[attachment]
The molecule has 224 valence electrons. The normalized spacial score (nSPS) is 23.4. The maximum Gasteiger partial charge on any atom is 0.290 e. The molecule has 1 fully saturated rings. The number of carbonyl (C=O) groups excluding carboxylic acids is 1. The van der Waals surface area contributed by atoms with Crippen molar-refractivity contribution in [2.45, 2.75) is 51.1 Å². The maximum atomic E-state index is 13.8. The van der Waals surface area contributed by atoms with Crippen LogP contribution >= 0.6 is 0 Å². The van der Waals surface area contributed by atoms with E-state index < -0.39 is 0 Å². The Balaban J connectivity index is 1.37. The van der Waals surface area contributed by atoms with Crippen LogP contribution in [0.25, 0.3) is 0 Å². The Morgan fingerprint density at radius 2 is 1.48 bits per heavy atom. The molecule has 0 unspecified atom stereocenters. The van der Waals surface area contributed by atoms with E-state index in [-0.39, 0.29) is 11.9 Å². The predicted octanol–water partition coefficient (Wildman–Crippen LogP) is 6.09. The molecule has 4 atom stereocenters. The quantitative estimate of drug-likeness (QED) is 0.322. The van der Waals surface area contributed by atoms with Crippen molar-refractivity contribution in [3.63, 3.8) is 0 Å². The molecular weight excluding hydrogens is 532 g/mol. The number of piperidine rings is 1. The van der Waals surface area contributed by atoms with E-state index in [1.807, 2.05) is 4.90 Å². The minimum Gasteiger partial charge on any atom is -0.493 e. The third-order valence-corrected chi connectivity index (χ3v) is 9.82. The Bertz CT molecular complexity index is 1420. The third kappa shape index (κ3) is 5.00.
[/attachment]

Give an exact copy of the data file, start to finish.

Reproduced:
The molecule has 224 valence electrons. The normalized spacial score (nSPS) is 23.4. The maximum Gasteiger partial charge on any atom is 0.290 e. The molecule has 1 fully saturated rings. The number of carbonyl (C=O) groups excluding carboxylic acids is 1. The van der Waals surface area contributed by atoms with Crippen molar-refractivity contribution in [2.45, 2.75) is 51.1 Å². The maximum atomic E-state index is 13.8. The van der Waals surface area contributed by atoms with Crippen LogP contribution >= 0.6 is 0 Å². The van der Waals surface area contributed by atoms with E-state index < -0.39 is 0 Å². The Balaban J connectivity index is 1.37. The van der Waals surface area contributed by atoms with Crippen LogP contribution in [0.25, 0.3) is 0 Å². The Morgan fingerprint density at radius 2 is 1.48 bits per heavy atom. The molecule has 0 unspecified atom stereocenters. The van der Waals surface area contributed by atoms with E-state index in [-0.39, 0.29) is 11.9 Å². The predicted octanol–water partition coefficient (Wildman–Crippen LogP) is 6.09. The molecule has 4 atom stereocenters. The quantitative estimate of drug-likeness (QED) is 0.322. The van der Waals surface area contributed by atoms with Crippen molar-refractivity contribution in [3.63, 3.8) is 0 Å². The molecular weight excluding hydrogens is 532 g/mol. The number of piperidine rings is 1. The van der Waals surface area contributed by atoms with E-state index in [1.807, 2.05) is 4.90 Å². The minimum Gasteiger partial charge on any atom is -0.493 e. The third-order valence-corrected chi connectivity index (χ3v) is 9.82. The Bertz CT molecular complexity index is 1420. The third kappa shape index (κ3) is 5.00.